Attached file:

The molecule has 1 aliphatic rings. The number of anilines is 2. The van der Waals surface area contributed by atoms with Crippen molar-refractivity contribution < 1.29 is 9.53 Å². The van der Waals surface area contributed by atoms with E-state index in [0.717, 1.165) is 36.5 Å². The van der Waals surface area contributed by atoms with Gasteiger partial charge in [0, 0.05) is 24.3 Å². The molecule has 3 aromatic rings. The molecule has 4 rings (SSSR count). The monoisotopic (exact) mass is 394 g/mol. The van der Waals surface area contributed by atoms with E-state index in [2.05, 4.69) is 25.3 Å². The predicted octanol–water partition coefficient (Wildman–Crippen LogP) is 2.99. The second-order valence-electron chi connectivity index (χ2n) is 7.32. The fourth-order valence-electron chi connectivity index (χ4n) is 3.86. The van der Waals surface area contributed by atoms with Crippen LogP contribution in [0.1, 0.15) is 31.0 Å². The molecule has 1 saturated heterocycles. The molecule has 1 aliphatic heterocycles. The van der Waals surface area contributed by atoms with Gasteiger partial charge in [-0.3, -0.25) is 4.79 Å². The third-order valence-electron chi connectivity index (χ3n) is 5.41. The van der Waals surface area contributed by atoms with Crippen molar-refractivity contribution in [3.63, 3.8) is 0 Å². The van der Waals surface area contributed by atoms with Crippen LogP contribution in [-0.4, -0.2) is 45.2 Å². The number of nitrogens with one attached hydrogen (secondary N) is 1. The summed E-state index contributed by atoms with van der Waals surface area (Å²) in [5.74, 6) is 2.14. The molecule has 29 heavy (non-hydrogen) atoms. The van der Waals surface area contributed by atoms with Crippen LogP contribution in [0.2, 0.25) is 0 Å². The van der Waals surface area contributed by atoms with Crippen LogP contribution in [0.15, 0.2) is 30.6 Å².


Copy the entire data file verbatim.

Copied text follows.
The molecule has 1 aliphatic rings. The number of anilines is 2. The van der Waals surface area contributed by atoms with Crippen molar-refractivity contribution < 1.29 is 9.53 Å². The van der Waals surface area contributed by atoms with E-state index in [0.717, 1.165) is 36.5 Å². The van der Waals surface area contributed by atoms with Gasteiger partial charge in [0, 0.05) is 24.3 Å². The molecule has 3 aromatic rings. The molecule has 4 rings (SSSR count). The monoisotopic (exact) mass is 394 g/mol. The van der Waals surface area contributed by atoms with E-state index in [2.05, 4.69) is 25.3 Å². The predicted octanol–water partition coefficient (Wildman–Crippen LogP) is 2.99. The second-order valence-electron chi connectivity index (χ2n) is 7.32. The fourth-order valence-electron chi connectivity index (χ4n) is 3.86. The van der Waals surface area contributed by atoms with Crippen LogP contribution in [0.1, 0.15) is 31.0 Å². The molecule has 1 saturated heterocycles. The molecule has 1 aliphatic heterocycles. The van der Waals surface area contributed by atoms with Gasteiger partial charge in [-0.3, -0.25) is 4.79 Å². The third-order valence-electron chi connectivity index (χ3n) is 5.41. The van der Waals surface area contributed by atoms with Crippen molar-refractivity contribution in [3.63, 3.8) is 0 Å². The van der Waals surface area contributed by atoms with Crippen LogP contribution in [-0.4, -0.2) is 45.2 Å². The number of nitrogens with one attached hydrogen (secondary N) is 1. The summed E-state index contributed by atoms with van der Waals surface area (Å²) in [5.74, 6) is 2.14. The molecule has 29 heavy (non-hydrogen) atoms. The van der Waals surface area contributed by atoms with Crippen LogP contribution in [0.2, 0.25) is 0 Å². The van der Waals surface area contributed by atoms with Crippen LogP contribution in [0.15, 0.2) is 30.6 Å².